Artificial intelligence in Retail – What can Wholesale Learn from Retail?
How is artificial intelligence (AI) being used in retail and what can wholesalers take away from it?
In this post, I will describe a real-world example of a case in the realm of artificial intelligence in B2C retail. You will learn about the opportunities and challenges that were encountered when using AI systems.
Of course, it is particularly interesting to see which factors can be transferred to B2B wholesale.
Artificial intelligence in Retail – Practical Example Based on a Shoe Store.
A small, owner-operated shoe store specializes in the sale of sports shoes for running. This includes conducting motion analysis on the treadmill with corresponding measurement and analysis of the rolling behavior while running, including corresponding video recordings. Malpositions are also detected here. The trained sales staff are aware of the differences between running on a treadmill and running on asphalt or natural ground and include them in the analysis. This enables brand-independent advice to be given to the customer.
From the customer’s side – if he agrees – the following data is collected:
– Telephone numbers
– E-mail address
– Shoe size
– Shoe width
– Sold shoe
– Other sales (e.g. clothing)
– Date of purchase
– Various usage data (e.g. type of sport, distance run, frequency of use, etc.)
– Malpositions in the foot/joint, etc.)
This data is then recorded in the ERP system. In the event of future visits by the customer, the data is available to the seller. There is no further use of the data.
Opportunities and Limitations of AI Systems in Retail
The use of AI with predictive analytics offers numerous possibilities for lifting this treasure trove of data. This is especially with regards to the fact that running shoes are actually used for running have to be renewed regularly. This is not a factor for customers who buy the shoes purely out of fashion considerations. The behavior of customers who buy the shoes as a fashion accessory is also much more difficult to predict.
Newsletters and advertising via email and/or SMS can be used to retain customers. Using the data, the AI can make suggestions for the next pair of running shoes both in advertising and when the customer visits the store. This makes advertising much more personalized. Targeted actions for cross-selling and up-selling are also possible.
Thanks to predictive analytics, the purchase date for the next pair of shoes can be narrowed down fairly precisely. Advertising activities can therefore be limited to this period. This not only increases the hit rate, but also reduces costs at the same time. Fewer but better targeted ads also mean that advertising is no longer seen as a nuisance.
Another advantage arises in purchasing. As a businessman once learned, “in purchasing lies profit”. Since, thanks to predictive analytics, it is possible to predict quite precisely what will be sold, it is also possible to derive what needs to be purchased from the figures, plus what the owner thinks he can sell in addition or needs to hold in reserve. In this way, you can counteract a supply shortage – or, the exact opposite: less merchandise that has to be sold at special prices to clear the warehouse. The bottom line should therefore improve.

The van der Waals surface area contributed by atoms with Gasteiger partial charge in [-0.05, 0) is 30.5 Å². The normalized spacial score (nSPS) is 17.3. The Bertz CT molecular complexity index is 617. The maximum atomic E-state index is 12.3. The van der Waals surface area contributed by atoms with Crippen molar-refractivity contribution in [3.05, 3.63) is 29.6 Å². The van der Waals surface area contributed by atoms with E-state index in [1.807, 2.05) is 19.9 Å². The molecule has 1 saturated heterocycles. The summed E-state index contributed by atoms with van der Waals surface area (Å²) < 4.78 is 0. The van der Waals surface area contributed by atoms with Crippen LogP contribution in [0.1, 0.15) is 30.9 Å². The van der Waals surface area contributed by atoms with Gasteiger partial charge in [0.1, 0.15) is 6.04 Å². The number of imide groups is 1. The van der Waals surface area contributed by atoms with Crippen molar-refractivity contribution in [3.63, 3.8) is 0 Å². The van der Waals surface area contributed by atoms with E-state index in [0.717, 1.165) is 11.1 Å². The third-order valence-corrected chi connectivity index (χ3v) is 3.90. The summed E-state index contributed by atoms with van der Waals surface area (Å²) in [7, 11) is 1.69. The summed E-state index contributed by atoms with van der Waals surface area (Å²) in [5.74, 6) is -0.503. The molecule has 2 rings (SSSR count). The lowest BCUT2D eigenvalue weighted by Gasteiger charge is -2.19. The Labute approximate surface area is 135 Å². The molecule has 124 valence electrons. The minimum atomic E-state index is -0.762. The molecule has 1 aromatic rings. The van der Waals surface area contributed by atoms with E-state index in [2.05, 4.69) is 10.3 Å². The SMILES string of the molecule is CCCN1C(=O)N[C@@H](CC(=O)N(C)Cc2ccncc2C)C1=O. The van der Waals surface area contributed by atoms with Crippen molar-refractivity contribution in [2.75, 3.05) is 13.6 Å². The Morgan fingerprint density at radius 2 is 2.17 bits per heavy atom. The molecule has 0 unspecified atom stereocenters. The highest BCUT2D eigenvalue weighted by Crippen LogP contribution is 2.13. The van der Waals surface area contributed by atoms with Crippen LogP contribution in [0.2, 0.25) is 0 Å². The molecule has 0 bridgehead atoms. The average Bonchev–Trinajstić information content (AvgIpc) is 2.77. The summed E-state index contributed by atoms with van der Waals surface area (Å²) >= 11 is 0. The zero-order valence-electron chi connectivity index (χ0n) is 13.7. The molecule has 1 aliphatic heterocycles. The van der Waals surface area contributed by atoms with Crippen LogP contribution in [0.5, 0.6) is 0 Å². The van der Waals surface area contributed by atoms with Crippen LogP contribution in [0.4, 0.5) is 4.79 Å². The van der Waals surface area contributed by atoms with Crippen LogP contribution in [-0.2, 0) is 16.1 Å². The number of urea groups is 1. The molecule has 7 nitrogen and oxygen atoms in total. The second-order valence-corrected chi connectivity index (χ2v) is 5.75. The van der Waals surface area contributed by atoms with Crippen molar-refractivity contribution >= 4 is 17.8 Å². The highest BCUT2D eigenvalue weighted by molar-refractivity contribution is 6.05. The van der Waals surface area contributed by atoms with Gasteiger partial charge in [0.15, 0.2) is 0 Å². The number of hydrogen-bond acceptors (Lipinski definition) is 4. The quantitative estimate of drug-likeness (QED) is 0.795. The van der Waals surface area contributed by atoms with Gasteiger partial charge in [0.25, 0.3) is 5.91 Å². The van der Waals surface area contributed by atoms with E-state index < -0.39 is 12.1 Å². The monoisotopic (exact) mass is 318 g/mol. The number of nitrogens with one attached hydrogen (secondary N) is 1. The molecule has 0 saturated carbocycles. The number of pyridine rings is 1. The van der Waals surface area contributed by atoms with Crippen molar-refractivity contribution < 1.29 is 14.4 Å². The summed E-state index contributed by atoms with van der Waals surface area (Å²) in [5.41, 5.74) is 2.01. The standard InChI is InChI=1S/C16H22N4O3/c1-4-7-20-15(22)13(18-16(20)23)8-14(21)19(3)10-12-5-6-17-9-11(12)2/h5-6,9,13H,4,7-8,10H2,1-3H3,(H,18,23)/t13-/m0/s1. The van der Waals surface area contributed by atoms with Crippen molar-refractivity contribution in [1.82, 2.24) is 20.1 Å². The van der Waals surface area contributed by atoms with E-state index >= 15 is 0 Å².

Even without the collection of personal data that takes place here, an AI system with predictive analytics makes perfect sense in other areas of retail. Using past sales data, the system is able to make a fairly accurate prediction about expected sales. Here, too, the figures for purchasing can then be derived.
In fashion, however, an AI system cannot replace the instinct for fashion that the owner should have.
Another limitation is the irrational behavior of customers or external influences that cannot be predicted. For the latter, I only recall the pandemic. Neither the pandemic nor the restrictions on trade imposed by the government were foreseeable.
Regarding irrational behavior, one can cite, for example, influencers or persons of public interest. If an influencer recommends a pair of sneakers, for example, and these suddenly become “must haves” among thousands of followers, this behavior is not predictable for retailers either by humans or by AI systems.
Transfer to B2B Wholesale
Many of the points that apply to retail naturally also apply to wholesale and can therefore be transferred.
However, there is One very important difference. Should the wholesaler also use an AI system with predictive analytics, the data basis will differ significantly from that of the retailer.
The wholesaler’s data is based on previous orders (historical sales data). The retailer’s data (in the case above) is based on information provided by customers – supplemented by the number of units that the owner additionally expects to be able to sell. But both data bases lead to the goal of predicting expected sales and customer behavior through predictive analytics.
It is also true for the wholesaler that the sales team has a strong instinct through their customer experience, which should not be underestimated. No AI – which is, after all, a computer program in the final analysis – can have this instinct at its disposal. Humans will always be at the helm.
And the last point, which can also be transferred from retail to wholesale, concerns unpredictable events and irrational buying behavior. Neither can be predicted by the best AI system.
Artificial Intelligence in Retail – Conclusion
An AI system can offer significant advantages in retail and wholesale, both in sales and purchasing. However, this is limited to the “standard assortment” and a highly specialized assortment in a small target group. Unpredictable events cannot be recognized and taken into account by AI either. Nor can any AI replace the instinct or feeling for fashion trends. These are areas that only humans can continue to provide.